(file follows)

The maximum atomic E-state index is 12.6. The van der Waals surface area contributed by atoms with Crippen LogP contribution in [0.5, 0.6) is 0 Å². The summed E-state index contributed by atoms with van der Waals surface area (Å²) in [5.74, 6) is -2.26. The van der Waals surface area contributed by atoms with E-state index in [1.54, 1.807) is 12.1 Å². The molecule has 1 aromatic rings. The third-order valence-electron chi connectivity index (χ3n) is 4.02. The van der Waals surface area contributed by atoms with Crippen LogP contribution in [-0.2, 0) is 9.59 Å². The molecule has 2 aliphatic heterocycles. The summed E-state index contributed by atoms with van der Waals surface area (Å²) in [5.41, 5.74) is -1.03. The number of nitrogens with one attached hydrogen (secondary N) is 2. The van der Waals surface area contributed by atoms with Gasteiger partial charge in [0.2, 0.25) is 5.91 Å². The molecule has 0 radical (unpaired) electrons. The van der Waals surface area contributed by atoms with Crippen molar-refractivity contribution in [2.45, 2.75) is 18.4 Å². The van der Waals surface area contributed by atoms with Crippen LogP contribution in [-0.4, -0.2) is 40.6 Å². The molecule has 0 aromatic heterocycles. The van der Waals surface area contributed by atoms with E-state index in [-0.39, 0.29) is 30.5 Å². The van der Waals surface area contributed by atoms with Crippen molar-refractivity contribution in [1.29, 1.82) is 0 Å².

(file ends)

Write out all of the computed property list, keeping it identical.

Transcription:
The maximum atomic E-state index is 12.6. The van der Waals surface area contributed by atoms with Crippen LogP contribution in [0.5, 0.6) is 0 Å². The summed E-state index contributed by atoms with van der Waals surface area (Å²) in [5.74, 6) is -2.26. The van der Waals surface area contributed by atoms with E-state index in [1.54, 1.807) is 12.1 Å². The molecule has 1 aromatic rings. The third-order valence-electron chi connectivity index (χ3n) is 4.02. The van der Waals surface area contributed by atoms with Crippen LogP contribution in [-0.2, 0) is 9.59 Å². The molecule has 2 aliphatic heterocycles. The summed E-state index contributed by atoms with van der Waals surface area (Å²) in [5.41, 5.74) is -1.03. The number of nitrogens with one attached hydrogen (secondary N) is 2. The van der Waals surface area contributed by atoms with Gasteiger partial charge in [0.2, 0.25) is 5.91 Å². The molecule has 0 radical (unpaired) electrons. The van der Waals surface area contributed by atoms with Crippen molar-refractivity contribution in [2.45, 2.75) is 18.4 Å². The van der Waals surface area contributed by atoms with Crippen LogP contribution in [-0.4, -0.2) is 40.6 Å². The molecule has 0 aromatic heterocycles. The van der Waals surface area contributed by atoms with E-state index in [-0.39, 0.29) is 30.5 Å². The van der Waals surface area contributed by atoms with Crippen molar-refractivity contribution in [1.29, 1.82) is 0 Å².